Cate Blanchett dominates the screen in Blue Jasmine
Director: Woody Allen
Cast: Cate Blanchett (Jasmine Francis), Sally Hawkins (Ginger), Alec Baldwin (Hal Francis), Peter Sarsgaard (Dwight Westlake), Louis CK (Al Munsinger), Andrew Dice Clay (Augie), Bobby Cannavale (Chili), Michael Stuhlbarg (Dr Flicker), Aldren Ehrenreich (Danny Francis)
Every so often an actor intersects with a director and, such is the actor’s brilliance, they seem to take the film by the scruff of the neck and almost carry the director along to success. Such is the case with Blue Jasmine, a film so seized upon, so wonderfully played and brilliantly observed by a truly phenomenal (she won every award going) Cate Blanchett, you feel Woody Allen just let the camera record her work and carefully built the film around her.
Allen’s film, easily one of his best of his troubled later years, is a modernised remix of Streetcar Named Desire. After a Ponzi scheme scandal leads to her husband Hal’s (Alec Baldwin) arrest and suicide, Jasmine (Cate Blanchett) finds herself landing in the poor end of San Francisco and sharing a house with her sister Ginger (Sally Hawkins). Ginger’s marriage to Augie (Andrew Dice Clay) collapsed after Hal’s dirty dealings destroyed their lottery win landfall. Jasmine, teetering on the edge of a nervous breakdown, living half in the present and half in an imagined version of her own past, soon clashes with Ginger’s new boyfriend Chili (Bobby Cannavale) and eventually finds hope for a second chance with diplomat Dwight (Peter Sarsgaard) who is oblivious to her background.
The parallels between Blue Jasmine and Streetcar should be pretty clear to anyone reading that summary, and Allen draws some neat modernisation parallels (and thankfully, and wisely, drops the rape plotline that ends that play) between the two. Placing Blanche/Jasmine as the trophy wife of a corrupt businessman, who has shut her eyes to his dealings and let her own intellect drain away in shallow frippery, works really well. Not least dramatizing very well the cultural shift from this extreme wealth (detailed in a series of cleverly interwoven flashbacks) to the relative poverty of normal life.
But the film really works from the super-intelligent, hyper-brilliant, eye-catching wonderfulness of Cate Blanchett in the lead role. This is one of those performances for the ages, a tour-de-force of fragility, self-pity, self-deception, hostility, undirected anger, desperation and pain that dominates and shapes the entire movie. Blanchett is particularly effective because she never, ever overplays the role, but let’s these complex, contradictory emotions play constantly behind her eyes and slowly seem to dribble out until they dominate her entire body. Several times, Allen plants the camera and allows us to simply watch Blanchett go through various stages of mental collapse in front of our very eyes, with this amazing actress able to seemingly fall apart in slow motion in front of us.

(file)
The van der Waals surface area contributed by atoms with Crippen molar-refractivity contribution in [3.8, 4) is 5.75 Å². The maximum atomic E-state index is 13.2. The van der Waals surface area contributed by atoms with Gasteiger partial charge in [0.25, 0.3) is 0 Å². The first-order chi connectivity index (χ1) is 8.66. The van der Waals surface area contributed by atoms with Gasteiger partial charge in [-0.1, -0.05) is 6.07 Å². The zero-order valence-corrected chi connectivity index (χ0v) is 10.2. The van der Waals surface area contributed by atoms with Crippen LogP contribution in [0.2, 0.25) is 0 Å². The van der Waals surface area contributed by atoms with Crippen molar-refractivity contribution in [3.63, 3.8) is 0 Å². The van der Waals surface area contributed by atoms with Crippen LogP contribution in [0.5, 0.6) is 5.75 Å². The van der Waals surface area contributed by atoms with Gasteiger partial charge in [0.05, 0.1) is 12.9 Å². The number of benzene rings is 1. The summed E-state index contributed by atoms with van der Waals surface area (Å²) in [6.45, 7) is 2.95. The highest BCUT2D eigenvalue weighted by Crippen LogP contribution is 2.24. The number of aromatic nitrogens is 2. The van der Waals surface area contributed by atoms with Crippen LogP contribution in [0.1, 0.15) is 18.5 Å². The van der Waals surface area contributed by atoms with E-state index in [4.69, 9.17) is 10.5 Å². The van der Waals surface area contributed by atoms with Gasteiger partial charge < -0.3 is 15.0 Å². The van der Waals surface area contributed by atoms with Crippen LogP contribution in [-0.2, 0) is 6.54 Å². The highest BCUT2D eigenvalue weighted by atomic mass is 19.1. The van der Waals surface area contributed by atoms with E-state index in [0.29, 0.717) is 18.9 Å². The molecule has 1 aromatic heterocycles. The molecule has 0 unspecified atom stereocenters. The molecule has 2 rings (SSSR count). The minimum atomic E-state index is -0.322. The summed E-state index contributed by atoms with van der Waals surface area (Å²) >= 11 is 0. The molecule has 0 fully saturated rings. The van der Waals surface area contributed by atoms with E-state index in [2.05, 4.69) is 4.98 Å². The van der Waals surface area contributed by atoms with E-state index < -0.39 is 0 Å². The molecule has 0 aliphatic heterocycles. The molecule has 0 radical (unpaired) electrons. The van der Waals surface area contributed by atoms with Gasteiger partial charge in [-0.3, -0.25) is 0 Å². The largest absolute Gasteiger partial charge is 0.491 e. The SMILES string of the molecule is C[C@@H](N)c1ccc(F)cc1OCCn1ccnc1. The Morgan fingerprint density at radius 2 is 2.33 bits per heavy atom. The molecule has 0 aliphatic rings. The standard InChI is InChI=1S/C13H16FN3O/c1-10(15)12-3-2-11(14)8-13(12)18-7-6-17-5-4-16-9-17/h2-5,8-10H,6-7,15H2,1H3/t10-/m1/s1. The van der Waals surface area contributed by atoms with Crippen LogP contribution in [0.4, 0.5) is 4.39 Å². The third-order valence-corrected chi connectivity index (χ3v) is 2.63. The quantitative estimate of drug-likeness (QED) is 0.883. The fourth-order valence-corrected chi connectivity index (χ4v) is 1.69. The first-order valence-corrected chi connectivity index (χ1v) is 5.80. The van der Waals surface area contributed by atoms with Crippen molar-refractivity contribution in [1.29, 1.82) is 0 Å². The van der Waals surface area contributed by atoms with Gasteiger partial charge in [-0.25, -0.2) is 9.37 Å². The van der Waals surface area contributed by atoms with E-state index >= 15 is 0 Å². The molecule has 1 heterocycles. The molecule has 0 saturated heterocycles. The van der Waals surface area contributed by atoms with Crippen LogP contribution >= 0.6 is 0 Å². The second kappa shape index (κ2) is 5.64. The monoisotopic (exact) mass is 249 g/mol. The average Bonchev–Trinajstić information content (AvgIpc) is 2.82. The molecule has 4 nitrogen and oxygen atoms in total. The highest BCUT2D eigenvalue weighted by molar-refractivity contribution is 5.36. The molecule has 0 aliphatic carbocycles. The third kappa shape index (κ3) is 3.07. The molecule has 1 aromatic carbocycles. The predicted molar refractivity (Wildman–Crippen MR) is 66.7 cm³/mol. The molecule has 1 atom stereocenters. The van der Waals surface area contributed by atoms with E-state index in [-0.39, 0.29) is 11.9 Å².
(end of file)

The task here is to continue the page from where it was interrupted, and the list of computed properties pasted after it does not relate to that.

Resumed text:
Jasmine is a complex and fascinating character, in some ways hugely unsympathetic. She’s a massive snob, she certainly feels the world owes her something (she flies into San Francisco first class complaining she has had to sell everything just to make ends meet, while dragging Louis Vuitton luggage behind her), she lies when she needs to and treats everyone around her with a slight air of condescension. But she’s also incredibly vulnerable, and carrying a great deal of guilt and pain, as well as only barely able to deal not only with the loss of her privileged lifestyle, but also her growing (but denied) realisation that the price of the lifestyle wasn’t worth the having it.
The film throws her into a series of contexts that show her at her best and worst, as victim and as fantasist. Getting a job at a dentist’s reception desk – a job she seems to only barely have the patience or aptitude for – she is forced to see off the unwelcome advances of her creepy boss (played with a passive aggressive sleaziness by Michael Stuhlbarg) with horror. Later though, she wilfully deceives Dwight (a fine performance of assured arrogance by Peter Sarsgaard) about her background and character. She is partly right in her assessment of her sister Ginger having a very low opinion of herself, so only pairing herself with men who treat her badly; but Chili is also right about her having no regard or time for her sister when she was wealthy.
The use of flashbacks throughout the film works very well to show us Jasmine before and after her economic crash. What’s fascinating is that her fragility is an ever-present, kept suppressed under a shower of gifts, but quickly coming to the fore when Hal’s (has there been a better role for Baldwin than this jovial, greedy cheat?) serial infidelity is bought to her attention. It also serves to remind us to keep Jasmine at a certain distance, her own evaluations of what her past life was like frequently not squaring with the version we see.
All of this hinges on Blanchett’s brilliant work, but she’s not alone in delivering a fine performance. As her blousy sister, moving like a weathervane from person to person, changing her opinions quickly depending on her recent experiences, Sally Hawkins is possibly at her best here as well. Andrew Dice Clay is excellent as an honest Joe who hovers over the film like an object of destiny. Bobby Cannavale does some very good work as a feckless but sort-of honest Stanley Kowalski.
Allen’s direction is calm and almost in awe of Blanchett, and that’s fair enough because whatever you look at, it comes back to her striking genius in the film. Blue Jasmine may remove some of the depth that Blanche has (with her life of pain and guilt in the play’s backstory) but it substitutes that with a gripping exploration of a long-running mental collapse that is so movingly and superbly brought to life by Blanchett you can’t help but be engrossed by it.